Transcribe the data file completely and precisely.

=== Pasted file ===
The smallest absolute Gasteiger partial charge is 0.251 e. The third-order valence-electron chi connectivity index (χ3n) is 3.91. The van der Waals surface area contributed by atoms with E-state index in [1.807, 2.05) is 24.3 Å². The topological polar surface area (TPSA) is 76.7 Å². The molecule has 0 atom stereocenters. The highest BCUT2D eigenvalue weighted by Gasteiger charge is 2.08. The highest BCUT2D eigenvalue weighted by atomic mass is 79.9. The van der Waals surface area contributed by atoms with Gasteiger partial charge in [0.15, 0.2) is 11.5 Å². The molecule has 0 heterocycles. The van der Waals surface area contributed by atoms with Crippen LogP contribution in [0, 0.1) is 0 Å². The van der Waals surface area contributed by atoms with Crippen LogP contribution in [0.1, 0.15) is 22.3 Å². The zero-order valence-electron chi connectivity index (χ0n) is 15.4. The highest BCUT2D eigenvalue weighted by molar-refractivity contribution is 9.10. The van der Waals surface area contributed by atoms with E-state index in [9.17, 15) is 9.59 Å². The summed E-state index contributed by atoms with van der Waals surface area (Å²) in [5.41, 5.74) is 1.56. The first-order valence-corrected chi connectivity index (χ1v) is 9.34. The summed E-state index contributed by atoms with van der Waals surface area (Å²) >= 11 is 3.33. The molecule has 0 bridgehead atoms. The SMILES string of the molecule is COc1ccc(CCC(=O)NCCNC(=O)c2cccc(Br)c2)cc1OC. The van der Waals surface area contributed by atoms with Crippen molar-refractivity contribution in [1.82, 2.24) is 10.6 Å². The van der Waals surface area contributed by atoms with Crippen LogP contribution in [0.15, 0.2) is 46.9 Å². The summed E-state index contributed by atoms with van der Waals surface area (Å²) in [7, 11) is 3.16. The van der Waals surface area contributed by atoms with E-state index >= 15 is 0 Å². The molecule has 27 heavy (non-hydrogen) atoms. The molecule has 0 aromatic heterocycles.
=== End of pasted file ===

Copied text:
The smallest absolute Gasteiger partial charge is 0.251 e. The third-order valence-electron chi connectivity index (χ3n) is 3.91. The van der Waals surface area contributed by atoms with E-state index in [1.807, 2.05) is 24.3 Å². The topological polar surface area (TPSA) is 76.7 Å². The molecule has 0 atom stereocenters. The highest BCUT2D eigenvalue weighted by Gasteiger charge is 2.08. The highest BCUT2D eigenvalue weighted by atomic mass is 79.9. The van der Waals surface area contributed by atoms with Gasteiger partial charge in [0.15, 0.2) is 11.5 Å². The molecule has 0 heterocycles. The van der Waals surface area contributed by atoms with Crippen LogP contribution in [0, 0.1) is 0 Å². The van der Waals surface area contributed by atoms with Crippen LogP contribution in [0.1, 0.15) is 22.3 Å². The zero-order valence-electron chi connectivity index (χ0n) is 15.4. The highest BCUT2D eigenvalue weighted by molar-refractivity contribution is 9.10. The van der Waals surface area contributed by atoms with E-state index in [9.17, 15) is 9.59 Å². The summed E-state index contributed by atoms with van der Waals surface area (Å²) in [5.41, 5.74) is 1.56. The first-order valence-corrected chi connectivity index (χ1v) is 9.34. The summed E-state index contributed by atoms with van der Waals surface area (Å²) >= 11 is 3.33. The molecule has 0 bridgehead atoms. The SMILES string of the molecule is COc1ccc(CCC(=O)NCCNC(=O)c2cccc(Br)c2)cc1OC. The van der Waals surface area contributed by atoms with Crippen molar-refractivity contribution in [1.82, 2.24) is 10.6 Å². The van der Waals surface area contributed by atoms with Crippen LogP contribution in [0.15, 0.2) is 46.9 Å². The summed E-state index contributed by atoms with van der Waals surface area (Å²) in [7, 11) is 3.16. The van der Waals surface area contributed by atoms with E-state index >= 15 is 0 Å². The molecule has 27 heavy (non-hydrogen) atoms. The molecule has 0 aromatic heterocycles.